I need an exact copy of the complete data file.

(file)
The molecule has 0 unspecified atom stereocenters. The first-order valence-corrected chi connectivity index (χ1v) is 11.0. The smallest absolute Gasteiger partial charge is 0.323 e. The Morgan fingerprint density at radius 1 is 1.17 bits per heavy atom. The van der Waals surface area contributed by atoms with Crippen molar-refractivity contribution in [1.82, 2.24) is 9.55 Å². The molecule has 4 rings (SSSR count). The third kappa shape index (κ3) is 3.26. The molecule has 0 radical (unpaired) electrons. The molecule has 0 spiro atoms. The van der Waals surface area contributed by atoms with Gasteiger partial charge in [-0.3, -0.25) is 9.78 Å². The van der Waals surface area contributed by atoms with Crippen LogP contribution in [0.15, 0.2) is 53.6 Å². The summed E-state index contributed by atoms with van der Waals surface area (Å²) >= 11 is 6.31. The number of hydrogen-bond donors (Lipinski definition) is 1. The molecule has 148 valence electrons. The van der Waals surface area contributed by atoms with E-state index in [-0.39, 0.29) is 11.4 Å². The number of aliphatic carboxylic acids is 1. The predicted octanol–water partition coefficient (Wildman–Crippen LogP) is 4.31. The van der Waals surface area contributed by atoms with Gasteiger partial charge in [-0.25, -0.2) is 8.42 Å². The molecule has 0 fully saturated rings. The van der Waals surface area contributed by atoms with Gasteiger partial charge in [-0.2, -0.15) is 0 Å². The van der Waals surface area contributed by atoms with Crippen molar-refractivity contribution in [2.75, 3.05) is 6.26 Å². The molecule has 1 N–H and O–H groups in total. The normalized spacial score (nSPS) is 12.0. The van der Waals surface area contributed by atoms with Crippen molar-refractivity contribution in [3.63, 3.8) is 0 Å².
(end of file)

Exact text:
The molecule has 0 unspecified atom stereocenters. The first-order valence-corrected chi connectivity index (χ1v) is 11.0. The smallest absolute Gasteiger partial charge is 0.323 e. The Morgan fingerprint density at radius 1 is 1.17 bits per heavy atom. The van der Waals surface area contributed by atoms with Crippen molar-refractivity contribution in [1.82, 2.24) is 9.55 Å². The molecule has 4 rings (SSSR count). The third kappa shape index (κ3) is 3.26. The molecule has 0 radical (unpaired) electrons. The molecule has 0 spiro atoms. The van der Waals surface area contributed by atoms with Gasteiger partial charge in [-0.3, -0.25) is 9.78 Å². The van der Waals surface area contributed by atoms with Crippen LogP contribution in [0.15, 0.2) is 53.6 Å². The summed E-state index contributed by atoms with van der Waals surface area (Å²) >= 11 is 6.31. The number of hydrogen-bond donors (Lipinski definition) is 1. The molecule has 148 valence electrons. The van der Waals surface area contributed by atoms with E-state index in [-0.39, 0.29) is 11.4 Å². The number of aliphatic carboxylic acids is 1. The predicted octanol–water partition coefficient (Wildman–Crippen LogP) is 4.31. The van der Waals surface area contributed by atoms with Gasteiger partial charge in [-0.25, -0.2) is 8.42 Å². The molecule has 0 fully saturated rings. The van der Waals surface area contributed by atoms with Gasteiger partial charge in [-0.2, -0.15) is 0 Å². The van der Waals surface area contributed by atoms with Crippen molar-refractivity contribution in [2.75, 3.05) is 6.26 Å². The molecule has 1 N–H and O–H groups in total. The normalized spacial score (nSPS) is 12.0. The van der Waals surface area contributed by atoms with Crippen molar-refractivity contribution in [3.63, 3.8) is 0 Å².